ARC Review | The Rain Watcher by Tatiana de Rosnay

I received this book for free from NetGalley in exchange for an honest review. This does not affect my opinion of the book or the content of my review.

ARC Review | The Rain Watcher by Tatiana de RosnayThe Rain Watcher by Tatiana de Rosnay
Published by St. Martin's Press on 10/23/2018
Genres: Adult, Contemporary
Pages: 240
Format: eBook
Source: NetGalley
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The first new novel in four years from the beloved superstar author of Sarah's Key, a heartbreaking and uplifting story of family secrets and devastating disaster, in the tradition of THE NEST.
The Rain Watcher is a powerful family drama set in Paris as the Malegarde family gathers to celebrate the father's 70th birthday. Their hidden fears and secrets are slowly unraveled as the City of Light undergoes a stunning natural disaster. Seen through the eyes of charismatic photographer Linden Malegarde, the youngest son, all members of the family will have to fight to keep their unity against tragic circumstances.
In this profound and intense novel of love and redemption, De Rosnay demonstrates all of her writer's skills both as an incredible storyteller but also as a soul seeker.

I have a complicated relationship with Tatiana de Rosnay’s books, having absolutely loved (or, at least, remembering a fierce love for) Sarah’s Key when it first came out in 2006, but for some reason that I can’t even really put into words not having picked up a single of her books since then and before The Rain Watcher. Normally I’m prone to immediately jumping on any book written by an author that I’ve read and enjoyed previously, but it just didn’t stick with Tatiana de Rosnay.

One thing I remember being primarily taken with in relation to Sarah’s Key was the prose – Tatiana de Rosnay’s writing is especially beautiful and that did not disappoint in The Rain Watcher. It’s a complicated book to try and describe, honestly,  but I think what saved it was definitely the writing.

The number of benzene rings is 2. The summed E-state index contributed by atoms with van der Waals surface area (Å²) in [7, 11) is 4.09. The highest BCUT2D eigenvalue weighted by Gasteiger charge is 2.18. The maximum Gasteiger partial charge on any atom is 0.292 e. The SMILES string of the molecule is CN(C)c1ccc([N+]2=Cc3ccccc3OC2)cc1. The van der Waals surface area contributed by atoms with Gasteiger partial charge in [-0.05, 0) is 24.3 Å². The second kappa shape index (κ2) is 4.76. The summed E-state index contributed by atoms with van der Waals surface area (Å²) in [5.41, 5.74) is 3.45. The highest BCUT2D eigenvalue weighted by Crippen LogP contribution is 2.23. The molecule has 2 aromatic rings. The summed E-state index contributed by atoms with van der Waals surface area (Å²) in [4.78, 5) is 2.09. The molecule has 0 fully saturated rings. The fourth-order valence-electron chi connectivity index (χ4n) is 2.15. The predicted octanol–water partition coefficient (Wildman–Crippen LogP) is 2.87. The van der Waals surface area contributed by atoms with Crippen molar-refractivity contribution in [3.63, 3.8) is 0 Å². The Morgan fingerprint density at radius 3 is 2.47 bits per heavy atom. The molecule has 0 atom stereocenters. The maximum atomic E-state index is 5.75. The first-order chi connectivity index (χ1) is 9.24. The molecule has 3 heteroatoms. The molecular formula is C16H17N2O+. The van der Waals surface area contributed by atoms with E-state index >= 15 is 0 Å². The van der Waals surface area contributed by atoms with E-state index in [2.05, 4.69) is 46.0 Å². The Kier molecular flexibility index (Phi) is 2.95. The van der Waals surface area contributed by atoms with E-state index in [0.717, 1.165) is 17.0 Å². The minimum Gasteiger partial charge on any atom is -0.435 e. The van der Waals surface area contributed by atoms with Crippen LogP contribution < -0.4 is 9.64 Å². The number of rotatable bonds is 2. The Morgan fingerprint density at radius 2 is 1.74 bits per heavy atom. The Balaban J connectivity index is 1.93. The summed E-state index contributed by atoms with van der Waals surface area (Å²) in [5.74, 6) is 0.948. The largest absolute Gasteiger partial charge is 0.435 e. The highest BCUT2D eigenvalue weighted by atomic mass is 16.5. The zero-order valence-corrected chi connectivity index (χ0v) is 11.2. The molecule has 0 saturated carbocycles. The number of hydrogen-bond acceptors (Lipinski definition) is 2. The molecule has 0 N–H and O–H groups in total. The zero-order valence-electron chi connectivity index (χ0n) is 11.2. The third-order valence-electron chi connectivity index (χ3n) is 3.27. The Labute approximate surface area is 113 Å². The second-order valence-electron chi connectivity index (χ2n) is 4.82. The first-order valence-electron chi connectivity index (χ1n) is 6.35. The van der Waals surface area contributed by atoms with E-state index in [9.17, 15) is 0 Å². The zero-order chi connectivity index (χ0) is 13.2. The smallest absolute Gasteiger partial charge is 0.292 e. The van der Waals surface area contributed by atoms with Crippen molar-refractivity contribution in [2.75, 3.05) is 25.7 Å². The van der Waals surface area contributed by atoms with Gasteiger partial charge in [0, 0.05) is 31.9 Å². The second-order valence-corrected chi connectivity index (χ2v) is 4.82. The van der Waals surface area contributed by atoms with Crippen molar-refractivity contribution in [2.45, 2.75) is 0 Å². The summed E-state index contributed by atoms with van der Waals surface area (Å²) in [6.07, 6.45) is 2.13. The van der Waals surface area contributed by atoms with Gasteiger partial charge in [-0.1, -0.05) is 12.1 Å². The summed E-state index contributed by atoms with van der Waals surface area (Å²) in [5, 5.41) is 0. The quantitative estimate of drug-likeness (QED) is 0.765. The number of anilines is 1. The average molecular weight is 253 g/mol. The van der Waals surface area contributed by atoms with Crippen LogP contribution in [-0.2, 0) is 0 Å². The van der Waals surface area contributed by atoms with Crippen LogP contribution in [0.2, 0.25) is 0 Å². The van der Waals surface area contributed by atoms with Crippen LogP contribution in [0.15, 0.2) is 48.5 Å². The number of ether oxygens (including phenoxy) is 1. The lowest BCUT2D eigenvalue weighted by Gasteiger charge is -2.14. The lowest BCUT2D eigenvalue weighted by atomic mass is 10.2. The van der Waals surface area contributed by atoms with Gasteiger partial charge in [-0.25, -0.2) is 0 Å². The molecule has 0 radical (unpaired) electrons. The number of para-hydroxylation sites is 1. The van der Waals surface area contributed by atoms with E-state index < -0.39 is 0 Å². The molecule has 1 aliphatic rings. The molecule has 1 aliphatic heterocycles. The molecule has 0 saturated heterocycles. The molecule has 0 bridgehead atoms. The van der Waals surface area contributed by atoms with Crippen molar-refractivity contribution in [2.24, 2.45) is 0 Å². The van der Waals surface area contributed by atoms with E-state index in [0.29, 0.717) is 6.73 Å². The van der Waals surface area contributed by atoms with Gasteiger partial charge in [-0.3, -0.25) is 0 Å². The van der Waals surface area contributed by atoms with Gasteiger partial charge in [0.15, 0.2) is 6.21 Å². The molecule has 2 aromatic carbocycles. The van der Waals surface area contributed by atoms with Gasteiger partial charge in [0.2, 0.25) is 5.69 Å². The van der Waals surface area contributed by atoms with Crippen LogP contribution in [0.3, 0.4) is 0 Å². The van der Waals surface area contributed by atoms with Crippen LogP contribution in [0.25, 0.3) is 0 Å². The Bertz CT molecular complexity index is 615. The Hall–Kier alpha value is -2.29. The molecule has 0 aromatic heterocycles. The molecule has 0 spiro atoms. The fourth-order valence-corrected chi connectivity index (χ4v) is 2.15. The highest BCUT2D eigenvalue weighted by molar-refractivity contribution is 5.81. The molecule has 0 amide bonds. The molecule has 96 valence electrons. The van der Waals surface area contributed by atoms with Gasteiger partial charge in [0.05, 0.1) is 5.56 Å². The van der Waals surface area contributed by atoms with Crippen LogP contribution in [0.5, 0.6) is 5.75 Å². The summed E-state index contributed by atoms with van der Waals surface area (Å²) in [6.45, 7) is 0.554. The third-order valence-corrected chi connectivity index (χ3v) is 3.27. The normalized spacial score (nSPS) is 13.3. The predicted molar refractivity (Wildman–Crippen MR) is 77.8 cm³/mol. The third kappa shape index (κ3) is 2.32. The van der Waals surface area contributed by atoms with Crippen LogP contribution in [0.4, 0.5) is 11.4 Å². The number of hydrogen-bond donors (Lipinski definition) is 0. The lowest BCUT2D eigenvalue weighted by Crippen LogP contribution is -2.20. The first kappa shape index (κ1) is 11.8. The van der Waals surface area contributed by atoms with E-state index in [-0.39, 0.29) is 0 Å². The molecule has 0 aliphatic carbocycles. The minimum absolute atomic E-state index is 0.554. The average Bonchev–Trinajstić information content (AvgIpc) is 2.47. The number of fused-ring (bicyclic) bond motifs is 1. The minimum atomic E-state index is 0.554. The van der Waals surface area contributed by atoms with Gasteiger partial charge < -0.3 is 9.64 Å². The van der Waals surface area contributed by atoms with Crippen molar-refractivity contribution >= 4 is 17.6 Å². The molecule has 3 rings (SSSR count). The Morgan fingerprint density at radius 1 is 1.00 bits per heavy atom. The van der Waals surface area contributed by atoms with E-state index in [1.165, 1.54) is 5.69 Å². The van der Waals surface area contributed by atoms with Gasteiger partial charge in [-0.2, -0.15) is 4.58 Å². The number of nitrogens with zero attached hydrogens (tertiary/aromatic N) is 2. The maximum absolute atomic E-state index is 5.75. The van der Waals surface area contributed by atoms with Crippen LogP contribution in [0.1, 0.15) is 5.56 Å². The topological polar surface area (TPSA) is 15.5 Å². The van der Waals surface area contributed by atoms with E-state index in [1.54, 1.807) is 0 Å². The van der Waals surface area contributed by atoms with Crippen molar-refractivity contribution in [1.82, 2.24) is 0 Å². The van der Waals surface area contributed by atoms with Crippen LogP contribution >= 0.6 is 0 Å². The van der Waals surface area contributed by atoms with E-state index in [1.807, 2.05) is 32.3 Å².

At it’s core, The Rain Watcher is about family – the inextricably tangled bonds that govern our lives, in ways both good and bad, simple and complicated, fleeting and forever. I feel that if the book had been left to just this; just the family and the relationships therein, it would have been a much stronger read for me. However, there were many other subplots (some that made sense as to why the family was the way it was; why their relationships had taken on a specific edge or where a particular undercurrent in present day conversations originated, and others that I didn’t see the need for).

The (let’s face it, overarching) subplot of the disastrous flooding of the Seine was interesting to me, as I honestly did not know the extent to which the Seine could flood – never having been to Paris or reading up on it much myself. It was especially interesting because I live in an area of the US that is prone to flooding, having been built on what used to be marshes and is now filled in land or land near a coast that is under sea level as it is. I could completely connect with people not wanting to leave their homes, with the worry and anger and fear and rage at oneself and everyone in your path during the scarier moments – luckily I have only ever experienced a fraction of those emotions, but I can undoubtedly envision them. In a weird way, this was the part of the book that took on the most meaning to me and, well, I don’t think it was meant to be that way.

At 240 pages, it’s hard to say that the book was too long… but in a way that’s exactly what it felt like. I would have much more preferred a short story just about a family coming together and having to deal with their own personal shortcomings and tragedies, rather than bringing in unnecessary doom and peril (maybe to add “value?”) to a story that could have stood on it’s own.

All of this being said – I stand by what I said earlier: the writing saved the book. It might have been hard to connect to the characters, and I might have had no sense of place or time because of the relentless specific descriptions of street names and patisseries and cafes and shops in a Paris that I wouldn’t know (whether it was under water or not), and I might have not really seen any reason whatsoever for the big reveal at the end … but I do think it was a solid 3 star read. I may not tell you to go out and grab it today – but I think it would be perfect for a long weekend in when you have time to spare and aren’t sure what to read.


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